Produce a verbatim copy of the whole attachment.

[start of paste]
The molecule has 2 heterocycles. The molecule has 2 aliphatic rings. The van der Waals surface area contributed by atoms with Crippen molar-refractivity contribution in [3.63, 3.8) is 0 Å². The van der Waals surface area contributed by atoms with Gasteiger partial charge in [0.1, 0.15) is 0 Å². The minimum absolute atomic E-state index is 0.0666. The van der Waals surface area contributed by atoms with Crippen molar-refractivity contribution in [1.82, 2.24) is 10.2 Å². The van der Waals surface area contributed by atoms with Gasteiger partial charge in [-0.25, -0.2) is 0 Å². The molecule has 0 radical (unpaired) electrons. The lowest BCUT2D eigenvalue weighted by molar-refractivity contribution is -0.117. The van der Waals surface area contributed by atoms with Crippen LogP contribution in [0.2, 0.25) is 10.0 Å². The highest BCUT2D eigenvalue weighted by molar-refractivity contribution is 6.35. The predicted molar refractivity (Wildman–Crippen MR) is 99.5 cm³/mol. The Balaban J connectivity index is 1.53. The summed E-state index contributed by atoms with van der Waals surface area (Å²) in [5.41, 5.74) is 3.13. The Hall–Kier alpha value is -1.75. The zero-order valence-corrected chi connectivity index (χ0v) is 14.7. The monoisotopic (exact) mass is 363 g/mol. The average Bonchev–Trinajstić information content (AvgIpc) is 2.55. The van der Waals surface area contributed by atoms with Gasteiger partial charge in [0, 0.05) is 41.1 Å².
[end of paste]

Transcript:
The molecule has 2 heterocycles. The molecule has 2 aliphatic rings. The van der Waals surface area contributed by atoms with Crippen molar-refractivity contribution in [3.63, 3.8) is 0 Å². The van der Waals surface area contributed by atoms with Gasteiger partial charge in [0.1, 0.15) is 0 Å². The minimum absolute atomic E-state index is 0.0666. The van der Waals surface area contributed by atoms with Crippen molar-refractivity contribution in [1.82, 2.24) is 10.2 Å². The van der Waals surface area contributed by atoms with Gasteiger partial charge in [-0.25, -0.2) is 0 Å². The molecule has 0 radical (unpaired) electrons. The lowest BCUT2D eigenvalue weighted by molar-refractivity contribution is -0.117. The van der Waals surface area contributed by atoms with Crippen LogP contribution in [0.2, 0.25) is 10.0 Å². The highest BCUT2D eigenvalue weighted by molar-refractivity contribution is 6.35. The predicted molar refractivity (Wildman–Crippen MR) is 99.5 cm³/mol. The Balaban J connectivity index is 1.53. The summed E-state index contributed by atoms with van der Waals surface area (Å²) in [5.41, 5.74) is 3.13. The Hall–Kier alpha value is -1.75. The zero-order valence-corrected chi connectivity index (χ0v) is 14.7. The monoisotopic (exact) mass is 363 g/mol. The average Bonchev–Trinajstić information content (AvgIpc) is 2.55. The van der Waals surface area contributed by atoms with Gasteiger partial charge in [0, 0.05) is 41.1 Å².